was dismissed and given a “strike” under Section
1915(g); under Question B as a case that dealt with the same
facts and issue (insufficient access to a legal library) as
the instant case; and under Question C as a previous case
that dealt with the conditions of his confinement.
court has authority to control and manage matters such as
this pending before it, and Plaintiff's pro se status
does not excuse him from conforming to acceptable standards
in approaching the court. If the court cannot rely on the
statements or responses made by the parties, the quality of
justice is threatened. The court will not tolerate false
responses or statements in any pleading or motion filed
before it. Here, Plaintiff falsely responded to questions on
the complaint form, as detailed above. Plaintiff knew, or
from reading the complaint form should have known, that
disclosure of his prior actions was required and that
dismissal of the action may result from his untruthful
answers. If Plaintiff suffered no penalty for his untruthful
responses, there would be little or no disincentive for his
attempt to evade or undermine the purpose of the form.
Furthermore, if word spread around the prisons that the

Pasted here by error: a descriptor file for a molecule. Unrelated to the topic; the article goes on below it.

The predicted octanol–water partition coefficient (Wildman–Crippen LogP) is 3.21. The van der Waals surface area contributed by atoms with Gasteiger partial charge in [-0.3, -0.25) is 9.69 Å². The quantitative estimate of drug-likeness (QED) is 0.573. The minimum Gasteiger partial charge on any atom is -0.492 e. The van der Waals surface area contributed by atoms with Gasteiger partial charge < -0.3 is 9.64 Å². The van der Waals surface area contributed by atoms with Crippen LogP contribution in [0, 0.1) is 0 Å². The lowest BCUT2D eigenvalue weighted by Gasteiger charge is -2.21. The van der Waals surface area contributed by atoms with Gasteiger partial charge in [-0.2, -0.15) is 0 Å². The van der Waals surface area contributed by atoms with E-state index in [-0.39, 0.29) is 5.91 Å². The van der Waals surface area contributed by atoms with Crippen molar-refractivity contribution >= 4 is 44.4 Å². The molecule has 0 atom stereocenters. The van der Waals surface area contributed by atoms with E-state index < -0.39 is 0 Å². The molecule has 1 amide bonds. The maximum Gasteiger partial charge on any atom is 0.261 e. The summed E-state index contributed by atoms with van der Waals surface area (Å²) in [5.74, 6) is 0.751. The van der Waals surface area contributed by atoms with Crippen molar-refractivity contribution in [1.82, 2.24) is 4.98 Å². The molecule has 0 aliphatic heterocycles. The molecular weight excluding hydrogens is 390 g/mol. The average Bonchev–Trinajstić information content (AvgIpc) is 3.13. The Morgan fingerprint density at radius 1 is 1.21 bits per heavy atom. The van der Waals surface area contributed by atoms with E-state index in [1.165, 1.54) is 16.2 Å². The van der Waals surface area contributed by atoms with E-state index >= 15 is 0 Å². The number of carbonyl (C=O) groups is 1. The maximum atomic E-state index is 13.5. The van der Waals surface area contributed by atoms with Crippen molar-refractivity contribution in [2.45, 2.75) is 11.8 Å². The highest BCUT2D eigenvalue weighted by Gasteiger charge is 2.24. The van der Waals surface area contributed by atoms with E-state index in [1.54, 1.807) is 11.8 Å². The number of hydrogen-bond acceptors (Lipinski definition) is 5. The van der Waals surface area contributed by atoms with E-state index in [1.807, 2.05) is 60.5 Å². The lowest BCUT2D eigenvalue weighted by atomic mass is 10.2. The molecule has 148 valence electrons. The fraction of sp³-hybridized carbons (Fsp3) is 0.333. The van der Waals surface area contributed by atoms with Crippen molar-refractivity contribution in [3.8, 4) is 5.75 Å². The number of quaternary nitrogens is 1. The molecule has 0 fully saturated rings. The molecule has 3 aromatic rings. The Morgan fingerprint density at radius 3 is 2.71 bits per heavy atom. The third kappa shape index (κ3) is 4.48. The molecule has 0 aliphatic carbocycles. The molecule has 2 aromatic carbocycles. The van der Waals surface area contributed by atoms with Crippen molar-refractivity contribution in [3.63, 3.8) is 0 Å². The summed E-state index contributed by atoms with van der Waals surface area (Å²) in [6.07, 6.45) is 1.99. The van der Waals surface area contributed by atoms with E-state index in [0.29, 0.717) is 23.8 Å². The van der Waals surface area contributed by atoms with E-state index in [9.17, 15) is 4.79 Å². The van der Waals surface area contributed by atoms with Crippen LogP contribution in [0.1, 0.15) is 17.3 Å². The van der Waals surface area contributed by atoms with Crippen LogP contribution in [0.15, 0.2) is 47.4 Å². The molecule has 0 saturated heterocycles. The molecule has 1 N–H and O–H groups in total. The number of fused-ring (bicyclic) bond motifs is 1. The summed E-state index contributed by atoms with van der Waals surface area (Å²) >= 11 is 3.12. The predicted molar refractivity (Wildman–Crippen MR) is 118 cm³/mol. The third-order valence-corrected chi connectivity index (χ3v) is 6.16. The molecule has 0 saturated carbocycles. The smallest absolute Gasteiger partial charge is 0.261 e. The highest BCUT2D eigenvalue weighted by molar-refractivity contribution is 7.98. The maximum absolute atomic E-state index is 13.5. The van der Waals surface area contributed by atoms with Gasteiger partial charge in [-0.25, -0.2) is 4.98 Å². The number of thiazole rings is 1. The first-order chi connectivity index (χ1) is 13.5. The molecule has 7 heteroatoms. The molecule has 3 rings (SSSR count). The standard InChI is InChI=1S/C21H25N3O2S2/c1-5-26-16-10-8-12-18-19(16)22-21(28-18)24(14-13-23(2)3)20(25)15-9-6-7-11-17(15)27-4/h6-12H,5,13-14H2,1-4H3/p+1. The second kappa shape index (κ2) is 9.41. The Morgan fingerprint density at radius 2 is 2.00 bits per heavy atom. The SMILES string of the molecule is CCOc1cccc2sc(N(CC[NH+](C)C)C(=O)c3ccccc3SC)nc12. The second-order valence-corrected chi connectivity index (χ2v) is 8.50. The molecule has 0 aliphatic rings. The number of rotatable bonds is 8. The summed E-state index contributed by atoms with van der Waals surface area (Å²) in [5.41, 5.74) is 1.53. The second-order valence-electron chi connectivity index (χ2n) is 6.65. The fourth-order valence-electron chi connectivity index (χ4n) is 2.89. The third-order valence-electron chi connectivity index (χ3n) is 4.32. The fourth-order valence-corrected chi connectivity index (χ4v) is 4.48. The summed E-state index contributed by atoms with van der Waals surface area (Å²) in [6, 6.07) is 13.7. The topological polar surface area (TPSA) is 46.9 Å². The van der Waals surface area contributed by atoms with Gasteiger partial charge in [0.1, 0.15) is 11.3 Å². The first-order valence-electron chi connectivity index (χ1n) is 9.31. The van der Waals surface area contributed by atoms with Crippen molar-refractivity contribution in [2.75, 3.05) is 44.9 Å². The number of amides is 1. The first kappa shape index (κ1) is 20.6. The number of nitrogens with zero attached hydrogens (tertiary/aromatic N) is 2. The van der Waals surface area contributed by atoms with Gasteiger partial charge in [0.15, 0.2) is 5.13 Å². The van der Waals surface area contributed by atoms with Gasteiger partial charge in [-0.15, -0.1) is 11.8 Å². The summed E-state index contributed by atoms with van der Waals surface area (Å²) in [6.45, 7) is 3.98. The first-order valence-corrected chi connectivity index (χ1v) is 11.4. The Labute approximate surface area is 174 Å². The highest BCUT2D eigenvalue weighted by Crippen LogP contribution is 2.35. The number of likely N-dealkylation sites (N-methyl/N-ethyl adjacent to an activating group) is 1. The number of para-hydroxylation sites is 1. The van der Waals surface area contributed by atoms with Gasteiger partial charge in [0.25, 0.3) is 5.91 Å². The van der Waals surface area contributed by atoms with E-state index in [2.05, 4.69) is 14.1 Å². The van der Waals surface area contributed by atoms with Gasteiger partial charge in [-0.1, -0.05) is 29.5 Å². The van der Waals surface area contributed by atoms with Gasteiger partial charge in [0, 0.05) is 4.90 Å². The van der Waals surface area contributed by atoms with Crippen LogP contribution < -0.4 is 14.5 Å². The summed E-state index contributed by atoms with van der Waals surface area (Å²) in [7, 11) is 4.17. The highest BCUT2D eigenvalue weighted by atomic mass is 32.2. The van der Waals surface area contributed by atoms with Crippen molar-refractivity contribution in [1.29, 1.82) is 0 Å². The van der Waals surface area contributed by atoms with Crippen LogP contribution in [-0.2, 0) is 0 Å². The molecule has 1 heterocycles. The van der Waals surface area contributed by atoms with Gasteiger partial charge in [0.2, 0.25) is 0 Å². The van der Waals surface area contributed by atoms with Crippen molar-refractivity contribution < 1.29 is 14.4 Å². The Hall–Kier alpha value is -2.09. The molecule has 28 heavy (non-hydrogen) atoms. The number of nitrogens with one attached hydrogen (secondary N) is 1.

questions on the complaint form could be circumvented in such
a manner, the court might be confronted with widespread abuse
from its many prisoner litigants. Therefore, this court
should not allow Plaintiff's false responses to go
court recommends that an appropriate sanction for
Plaintiff's abuse of the judicial process in not
providing the court with true factual statements or responses
is to dismiss this cause without
prejudice.See, e.g., Hanson v.
McCaul, No. 4:09cv126-SPM/WCS, 2009 WL 3010481, at **1-2
(N.D. Fla. Sept. 16, 2009) (dismissing case without prejudice
for prisoner plaintiff's failure to disclose two federal
cases (both of which were previously dismissed for failure to
comply with court orders) on complaint form which required
prisoner litigants to list all other cases that plaintiff had
previously initiated in state and federal court); Thomas
v. Ammons, No. CV409-139, 2009 WL 5174109, at **1-3
(S.D. Ga. Dec. 23, 2009) (dismissing case without prejudice
for prisoner plaintiff's failure to disclose four federal
cases (two of which were previously dismissed for failure to
comply with court orders and the other two were previously
voluntarily dismissed by plaintiff) on complaint form which
demanded litigation information regarding “any lawsuits
brought in federal court . . .”). Plaintiff should also
be warned that such ...